U2 played the next-to-last show on their 360° World Tour on Tuesday at Heinz Field in Pittsburgh. I was fortunate to have been there to witness this amazing spectacle. The tour kicked off back in 2009, ostensibly in support of the band’s No Line on the Horizon album, and it has grossed more than $700 million. The stage set is unbelievable, with a claw-shaped stage structure that is 168 feet tall, with massive video screens. I’ve never seen a stage set that comes close to this one.
U2 opened the concert with four songs from their 1991 Achtung Baby album: “Even Better Than the Real Thing,” “The Fly,” “Mysterious Ways” and “Until the End of the World.” They then played “I Will Follow” from their 1980 debut album, Boy. “Get on Your Boots” and “Stay” followed. Astronaut Mark Kelly, the husband of Rep. Gabrielle Giffords, then appeared on the giant video screens to say, “Hello, Pittsburgh!” and introduce the next song, “Beautiful Day.” From that point, the show continued to get better and better, as U2 played hit after hit, including “Elevation,” “Pride (In the Name of Love),” “City of Blinding Lights,” “Sunday Bloody Sunday,” “Vertigo,” “Walk On” and many more. The encore began with “One” and then a great version of Leonard Cohen’s “Hallelujah.” “Where the Streets Have No Name,” “Hold Me, Thrill Me, Kiss Me, Kill Me,” “With or Without You,” “Moment of Surrender” and "I Still Haven't Found What I'm Looking For" followed, before the band finished the show with a rousing version of "Bad.”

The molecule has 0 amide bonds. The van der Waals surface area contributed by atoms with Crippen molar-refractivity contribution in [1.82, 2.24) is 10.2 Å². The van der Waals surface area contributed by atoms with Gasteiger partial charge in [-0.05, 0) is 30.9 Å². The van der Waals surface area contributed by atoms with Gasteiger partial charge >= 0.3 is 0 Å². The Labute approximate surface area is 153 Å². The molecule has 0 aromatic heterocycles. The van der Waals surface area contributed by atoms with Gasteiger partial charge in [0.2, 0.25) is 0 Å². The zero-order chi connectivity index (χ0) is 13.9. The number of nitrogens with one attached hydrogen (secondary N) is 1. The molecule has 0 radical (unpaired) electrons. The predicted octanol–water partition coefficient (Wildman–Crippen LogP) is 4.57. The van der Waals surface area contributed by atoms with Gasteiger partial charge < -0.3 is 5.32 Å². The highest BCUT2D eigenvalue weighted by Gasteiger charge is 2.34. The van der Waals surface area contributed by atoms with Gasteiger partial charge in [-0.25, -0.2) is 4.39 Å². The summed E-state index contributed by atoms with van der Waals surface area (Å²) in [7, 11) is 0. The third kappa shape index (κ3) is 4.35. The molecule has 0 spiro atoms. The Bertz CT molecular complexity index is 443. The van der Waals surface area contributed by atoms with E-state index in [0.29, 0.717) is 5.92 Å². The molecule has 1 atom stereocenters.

I have probably seen about 100 U2 shows in the last 31 years, and this one has to rank near the very top. I first saw U2 in a school gymnasium in Coventry, England, in 1980. As a writer for Rolling Stone at the time, I was the first American journalist to interview the group. They were amazing, and when I came back home and wrote my story, the editors put the headline “U2: The Next Big Thing?” on the story. And, indeed, they did become the next big thing. I wrote several more stories about the band during my tenure at Rolling Stone, and successfully campaigned to get them on the cover. During that period, Bono and I would exchange CDs and books. One time, I gave him a book about Martin Luther King, Jr., and he now says that book inspired him to write “Pride.”
Over the years, the group has been very generous to the Rock and Roll Hall of Fame and Museum. When I first became the Museum's curator, I contacted them about getting some artifacts for an exhibit. This was back in 1994, and they had not yet been inducted, so they thought it would be weird for them to be in the Museum. I explained that the Museum included exhibits about inductees and non-inductees, and then suggested we could do a small exhibit that focused on their early years, the pre-The Joshua Tree years. They liked that idea, and we put a small exhibit together. Then, in May 2001, they came to Cleveland during their Elevation tour, and they visited the Museum. Our major exhibit at the time was John Lennon: His Life and Work, and U2 loved it. They said they would be willing to work with me on a major U2 exhibit. I took them up on their offer, and in February 2003, the Museum opened In the Name of Love: Two Decades of U2. That exhibit ran until March 2004. Since then, U2 has always had a presence at the Museum. We are fortunate to have a nice collection that includes instruments, stage outfits, lyric manuscripts and other items, including rejection letters they received from record companies when they were first trying to get signed.
Prior to the Pittsburgh show, I went backstage with a group of Rock and Roll Hall of Fame supporters. Bono came out to greet us, and he was as kind and generous as he always is. He is an amazing human being, and I feel very, very lucky to have gotten to know him over the last three decades.